Friday, October 24, 2014 · 2:46 p.m.

Uncorked: Ordering wine

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Picking a wine doesn't have to be a complicated process. (Photo: Staff)

“I am always a bit overwhelmed buying wine because of the sheer number of choices. I usually just buy whatever has a neat name or a cool label, but I wish my choices weren't so dictated by marketing. It is especially hard when I am buying wine at a restaurant.”

Recently, I have gotten a lot of emails that are centered around picking wine in a restaurant. Choosing wine doesn’t have to be complicated. So I wanted to give you the tools to having the best wine experience.

The decision
The dreaded wine list: It is common to be intimidated, confused or overwhelmed by it. Here is a tip: Take your time. There is no rush in choosing a wine, especially if it is for a special occasion. Don’t let the server or sommelier rush you. However, do use them as a resource. It is our job as sommeliers to help you understand and pick out wine. We look at it as an adventure to find out what you like. Ultimately, the experience is about your evening at our restaurant, and we want to make you happy.

What I do when I look at a wine list is first decide whether I want to drink wine to pair with the food or just to enjoy. If I want to pair my food with wine, I look for the appropriate style of wine that would best suit the dish. If I just want to enjoy a nice bottle of wine, then I decide whether I am in the mood for white or red. Then, I decide what type of grape variety I want (cabernet sauvignon, pinot noir, syrah, etc.). If I do not know what type of grape I want, I tell the sommelier or server what style of body (light- to full-bodied) and flavor profile (fruity or earthy) I'm in the mood for. This can really help the server or sommelier out a lot when narrowing down the list.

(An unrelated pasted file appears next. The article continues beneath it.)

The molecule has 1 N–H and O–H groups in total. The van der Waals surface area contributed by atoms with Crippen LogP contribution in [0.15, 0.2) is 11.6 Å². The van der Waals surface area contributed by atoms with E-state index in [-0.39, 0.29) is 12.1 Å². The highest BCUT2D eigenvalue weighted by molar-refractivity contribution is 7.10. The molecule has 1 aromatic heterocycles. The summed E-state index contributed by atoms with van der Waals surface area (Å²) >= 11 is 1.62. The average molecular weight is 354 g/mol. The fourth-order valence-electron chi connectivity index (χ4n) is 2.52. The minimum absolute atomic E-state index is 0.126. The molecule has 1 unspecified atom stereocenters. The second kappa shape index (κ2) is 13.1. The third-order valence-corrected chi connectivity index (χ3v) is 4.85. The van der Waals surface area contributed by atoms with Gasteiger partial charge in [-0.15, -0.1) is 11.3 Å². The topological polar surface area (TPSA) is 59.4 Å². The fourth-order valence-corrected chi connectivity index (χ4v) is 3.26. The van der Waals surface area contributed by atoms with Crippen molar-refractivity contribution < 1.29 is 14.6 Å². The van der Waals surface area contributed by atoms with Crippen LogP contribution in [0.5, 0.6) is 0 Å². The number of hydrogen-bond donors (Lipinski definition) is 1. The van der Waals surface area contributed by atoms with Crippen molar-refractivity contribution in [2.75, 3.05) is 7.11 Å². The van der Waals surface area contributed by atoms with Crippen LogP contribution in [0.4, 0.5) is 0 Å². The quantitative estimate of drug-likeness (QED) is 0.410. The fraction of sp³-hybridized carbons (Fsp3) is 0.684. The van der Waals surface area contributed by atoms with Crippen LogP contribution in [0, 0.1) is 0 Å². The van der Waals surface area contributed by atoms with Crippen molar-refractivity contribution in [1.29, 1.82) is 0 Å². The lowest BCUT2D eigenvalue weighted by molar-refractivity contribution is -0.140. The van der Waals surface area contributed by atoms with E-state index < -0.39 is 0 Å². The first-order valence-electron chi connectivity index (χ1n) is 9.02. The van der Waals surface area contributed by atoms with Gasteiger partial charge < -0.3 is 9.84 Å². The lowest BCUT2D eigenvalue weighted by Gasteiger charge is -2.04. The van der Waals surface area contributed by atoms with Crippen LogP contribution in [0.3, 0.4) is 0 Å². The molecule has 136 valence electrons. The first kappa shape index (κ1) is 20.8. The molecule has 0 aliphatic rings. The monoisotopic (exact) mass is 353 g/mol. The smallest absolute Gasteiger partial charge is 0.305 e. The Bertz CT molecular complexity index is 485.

If I don’t know at all what I want to drink that night, I tell the server or sommelier what I typically drink. There are a lot of wine descriptors out there that are confusing and can be misconstrued through the "grapevine," which is why it is best to just tell them what you typically enjoy. They will either find you that exact type of wine, or they will take those flavors and introduce you to something new that you will like. This is where the adventure lies for me, and I like the challenge.

The wine list
If all else fails, here is how you navigate the wine list. Champagnes and sparkling wines start at the top and are typically in order of price or body style. As you scan farther down the page, you will see white wines and then reds. They will either be in order of price, body style, grape variety or any combination of the three.

However, there is a trap waiting for you when you scroll through the cheaper bottles. The second-cheapest bottle of wine is probably a not-so-good wine. Restaurants realize that insecure customers pick the second-cheapest bottle of wine to hide their lack of knowledge. So they put a bottle that is cheap and will give them the highest profit margin in that slot. This is not always true for every restaurant, but I just want you to know the facts. If cheaper is where you want to stay, then the two most recent vintages are best.

Please feel free to email me if you have any questions about the wine list or wine in general. 

Michelle Richards is a certified sommelier through the Court of Master Sommeliers. Along with hosting wine tastings for local organizations, she serves up wine goodness at St. John’s Restaurant. Your can contact her by email. The opinions expressed in this column belong solely to the author, not Nooga.com or its employees. 

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